On September 16, 2013, Quest Diagnostics Inc. (Quest) asked a Virginia state court to dismiss a qui tam action alleging that Quest violated the Virginia Fraud Against Taxpayers Act (VFATA) by submitting charges to Virginia Medicaid that are higher than the lowest rates Quest provides to other customers and that it violated the federal Anti-Kickback Statute by offering discounts to other customers as an inducement for referrals of Medicaid business. A detailed discussion of the relator’s complaint is available here.
Quest argued that the relator failed to state a claim because no statutory or regulatory provision requires laboratories to charge their “lowest rates” to state Medicaid. Instead, applicable regulations merely require laboratories to charge Medicaid the same prices as the general public – which Quest claims is the “list price to cash-paying patients” and not discounts negotiated with other customers. Notably, earlier this year, Huron Consulting Group raised a similar argument and won in a case brought against it under the federal and NY FCA in New York federal court. In United States ex rel. Associates Against Outlier Fraud v. Huron Consulting Group, Inc., the court held that the relator could not assert that Huron caused the submission of false charges because there was no rule, regulation or standard governing how hospitals should set their charges and how those charges must be related to hospital costs. A detailed discussion of the New York federal court’s opinion is available here.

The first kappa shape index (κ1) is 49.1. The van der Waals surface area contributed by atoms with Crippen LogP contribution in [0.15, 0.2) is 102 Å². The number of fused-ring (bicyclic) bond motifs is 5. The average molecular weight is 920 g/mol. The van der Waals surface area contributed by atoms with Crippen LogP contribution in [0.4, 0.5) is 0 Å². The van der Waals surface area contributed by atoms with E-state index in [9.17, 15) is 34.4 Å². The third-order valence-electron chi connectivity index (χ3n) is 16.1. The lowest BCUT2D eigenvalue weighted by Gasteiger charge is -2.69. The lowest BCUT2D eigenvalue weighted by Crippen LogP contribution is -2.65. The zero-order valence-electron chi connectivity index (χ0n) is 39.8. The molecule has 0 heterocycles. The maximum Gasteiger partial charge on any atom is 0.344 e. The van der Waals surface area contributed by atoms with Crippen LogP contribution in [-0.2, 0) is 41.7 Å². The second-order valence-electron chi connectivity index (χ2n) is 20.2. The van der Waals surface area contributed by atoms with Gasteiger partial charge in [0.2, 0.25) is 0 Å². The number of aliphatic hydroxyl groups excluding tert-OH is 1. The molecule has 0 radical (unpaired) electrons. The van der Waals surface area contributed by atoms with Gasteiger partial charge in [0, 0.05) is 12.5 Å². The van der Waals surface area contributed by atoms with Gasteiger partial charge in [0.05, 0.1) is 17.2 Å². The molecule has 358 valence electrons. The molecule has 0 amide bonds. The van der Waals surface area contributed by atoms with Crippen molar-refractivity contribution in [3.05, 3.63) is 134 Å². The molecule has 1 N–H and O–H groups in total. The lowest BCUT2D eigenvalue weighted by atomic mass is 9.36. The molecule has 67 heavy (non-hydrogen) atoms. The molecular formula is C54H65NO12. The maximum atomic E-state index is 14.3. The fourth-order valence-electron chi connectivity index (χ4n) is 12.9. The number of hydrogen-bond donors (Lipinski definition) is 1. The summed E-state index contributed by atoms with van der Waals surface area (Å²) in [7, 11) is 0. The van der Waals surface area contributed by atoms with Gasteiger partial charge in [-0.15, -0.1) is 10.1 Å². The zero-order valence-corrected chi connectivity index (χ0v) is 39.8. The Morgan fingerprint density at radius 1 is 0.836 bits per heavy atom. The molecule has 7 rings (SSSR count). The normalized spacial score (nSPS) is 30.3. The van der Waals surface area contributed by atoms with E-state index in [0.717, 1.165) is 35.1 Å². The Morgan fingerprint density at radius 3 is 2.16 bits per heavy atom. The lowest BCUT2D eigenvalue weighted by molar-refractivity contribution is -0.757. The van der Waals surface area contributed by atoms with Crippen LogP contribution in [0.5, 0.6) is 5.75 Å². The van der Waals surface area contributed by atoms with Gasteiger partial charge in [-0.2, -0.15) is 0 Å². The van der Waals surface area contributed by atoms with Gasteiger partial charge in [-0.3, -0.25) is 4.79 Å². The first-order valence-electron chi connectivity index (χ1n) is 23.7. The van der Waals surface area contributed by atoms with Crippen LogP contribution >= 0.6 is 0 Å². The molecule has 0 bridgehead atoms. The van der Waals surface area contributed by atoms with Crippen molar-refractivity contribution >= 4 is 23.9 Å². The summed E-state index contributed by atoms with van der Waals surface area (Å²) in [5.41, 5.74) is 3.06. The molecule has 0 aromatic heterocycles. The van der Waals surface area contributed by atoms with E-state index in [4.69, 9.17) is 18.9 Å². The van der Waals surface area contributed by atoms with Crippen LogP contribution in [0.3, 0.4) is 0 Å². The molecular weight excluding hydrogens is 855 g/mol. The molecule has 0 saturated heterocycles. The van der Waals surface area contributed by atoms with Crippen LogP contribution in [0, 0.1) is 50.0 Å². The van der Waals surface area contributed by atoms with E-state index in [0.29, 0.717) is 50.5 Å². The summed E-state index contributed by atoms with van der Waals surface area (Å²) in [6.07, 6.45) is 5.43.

Quest also argued that the relator did not satisfy Federal Rule of Civil Procedure 9(b) because the complaint does not set forth detailed allegations about the allegedly false claims submitted to Virginia Medicaid or the allegedly lower prices charged to non-Medicaid purchasers. Similarly, Quest argued the complaint fails to plead with particularity any alleged kickbacks, including what inducements were offered, when, or to whom.
Finally, Quest argued that relator’s claims based on conduct before January 1, 2003, (VFATA’s effective date) should be dismissed because the VFATA is not retroactive.
The trial will held four to eight weeks after the final pre-trial conference, currently scheduled for January 16, 2014.